In this form, some may find the colors rather odd and I'd have to agree. I mean, being all "USA Patriotic" is fine but one has to admit seeing a red, blue and silver Humvee border lines on being a bit silly. I think a lot can be forgiven if you consider the vehicle's alternate mode and its more colorful (no pun intended) comic book origins. Most of the plastic on the front end and covering the canopy is blue. The rest is red. The wheels are grey. Silver, red, blue and black paint are the paint colors used for this figure. The silver is found on the front grille and on the various sections with stars on them. The red is used to provide some color break ups on the blue section along with the silver. Blue paint is found on the shield in the back and black is found on the windows. I'm thankful for the black color since it provides some nice dark color contrast to the otherwise very brightly colored vehicle. Not that the shades are blindingly bright, but they are a smidge loud.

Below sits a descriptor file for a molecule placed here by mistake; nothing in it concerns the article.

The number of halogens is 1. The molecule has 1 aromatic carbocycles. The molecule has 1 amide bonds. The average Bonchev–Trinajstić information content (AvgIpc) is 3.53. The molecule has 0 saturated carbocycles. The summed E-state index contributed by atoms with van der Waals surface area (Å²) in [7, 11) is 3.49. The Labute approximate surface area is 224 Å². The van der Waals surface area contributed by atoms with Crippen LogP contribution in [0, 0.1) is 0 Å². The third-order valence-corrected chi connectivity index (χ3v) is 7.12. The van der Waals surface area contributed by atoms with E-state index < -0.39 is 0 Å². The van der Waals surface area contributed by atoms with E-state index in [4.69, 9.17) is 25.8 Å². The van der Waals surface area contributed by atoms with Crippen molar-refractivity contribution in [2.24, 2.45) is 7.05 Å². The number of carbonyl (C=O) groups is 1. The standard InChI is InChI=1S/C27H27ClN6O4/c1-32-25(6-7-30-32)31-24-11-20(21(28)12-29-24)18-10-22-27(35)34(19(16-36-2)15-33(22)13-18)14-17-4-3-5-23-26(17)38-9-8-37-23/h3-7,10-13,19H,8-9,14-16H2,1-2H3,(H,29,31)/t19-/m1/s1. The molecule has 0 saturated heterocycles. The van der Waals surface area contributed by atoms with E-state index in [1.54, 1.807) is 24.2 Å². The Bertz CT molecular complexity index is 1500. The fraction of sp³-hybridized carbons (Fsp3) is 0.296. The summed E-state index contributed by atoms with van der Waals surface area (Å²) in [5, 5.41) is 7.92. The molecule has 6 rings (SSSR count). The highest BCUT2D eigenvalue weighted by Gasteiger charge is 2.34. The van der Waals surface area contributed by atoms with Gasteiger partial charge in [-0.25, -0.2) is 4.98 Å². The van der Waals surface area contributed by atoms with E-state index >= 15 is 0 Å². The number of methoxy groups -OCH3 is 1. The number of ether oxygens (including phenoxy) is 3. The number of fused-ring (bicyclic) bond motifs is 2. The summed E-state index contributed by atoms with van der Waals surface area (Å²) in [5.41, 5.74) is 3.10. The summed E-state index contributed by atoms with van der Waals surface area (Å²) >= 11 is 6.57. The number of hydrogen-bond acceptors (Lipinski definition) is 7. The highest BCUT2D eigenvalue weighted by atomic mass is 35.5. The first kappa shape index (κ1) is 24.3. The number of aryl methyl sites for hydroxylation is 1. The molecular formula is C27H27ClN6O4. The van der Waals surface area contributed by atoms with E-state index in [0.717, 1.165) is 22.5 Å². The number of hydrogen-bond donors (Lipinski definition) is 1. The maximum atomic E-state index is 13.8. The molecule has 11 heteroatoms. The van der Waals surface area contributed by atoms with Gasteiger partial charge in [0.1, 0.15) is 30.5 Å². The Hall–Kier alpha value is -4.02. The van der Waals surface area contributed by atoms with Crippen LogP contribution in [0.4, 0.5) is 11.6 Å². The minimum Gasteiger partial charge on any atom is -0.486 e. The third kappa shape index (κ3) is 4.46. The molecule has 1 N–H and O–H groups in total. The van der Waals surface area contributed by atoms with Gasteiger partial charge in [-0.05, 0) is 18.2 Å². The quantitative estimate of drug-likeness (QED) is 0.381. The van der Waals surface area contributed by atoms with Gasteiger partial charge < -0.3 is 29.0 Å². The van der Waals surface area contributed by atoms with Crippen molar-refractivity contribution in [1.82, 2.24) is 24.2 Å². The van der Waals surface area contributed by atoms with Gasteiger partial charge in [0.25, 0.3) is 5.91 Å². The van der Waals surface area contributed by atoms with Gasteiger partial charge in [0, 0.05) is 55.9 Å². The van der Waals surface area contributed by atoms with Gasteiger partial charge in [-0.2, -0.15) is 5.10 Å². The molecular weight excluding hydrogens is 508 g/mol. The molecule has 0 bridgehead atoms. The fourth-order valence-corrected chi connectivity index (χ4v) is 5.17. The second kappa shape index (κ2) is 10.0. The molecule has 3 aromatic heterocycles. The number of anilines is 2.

The Captain America vehicle rolls on all four wheels and they're rather rugged and set high, something a lot of vehicles in the Transformers line don't have.
Transformation to Vehicle Mode:
- Detach the shield/spare tire. Press the star in the center to expand the four sides out.
- Lift the blue piece on top that covers the top of the vehicle.
- On the sides, pull out the rear doors and rotate them back and connect the peg into the hole behind the rear tire.
- Pull the rear bumper/light section back and swing it up.
- Swing the rear half of the vehicle back to begin forming the robot legs.
- On the bottom of each leg swing out the heel and foot piece.
- Separate the halves of the rear section to form the robot legs.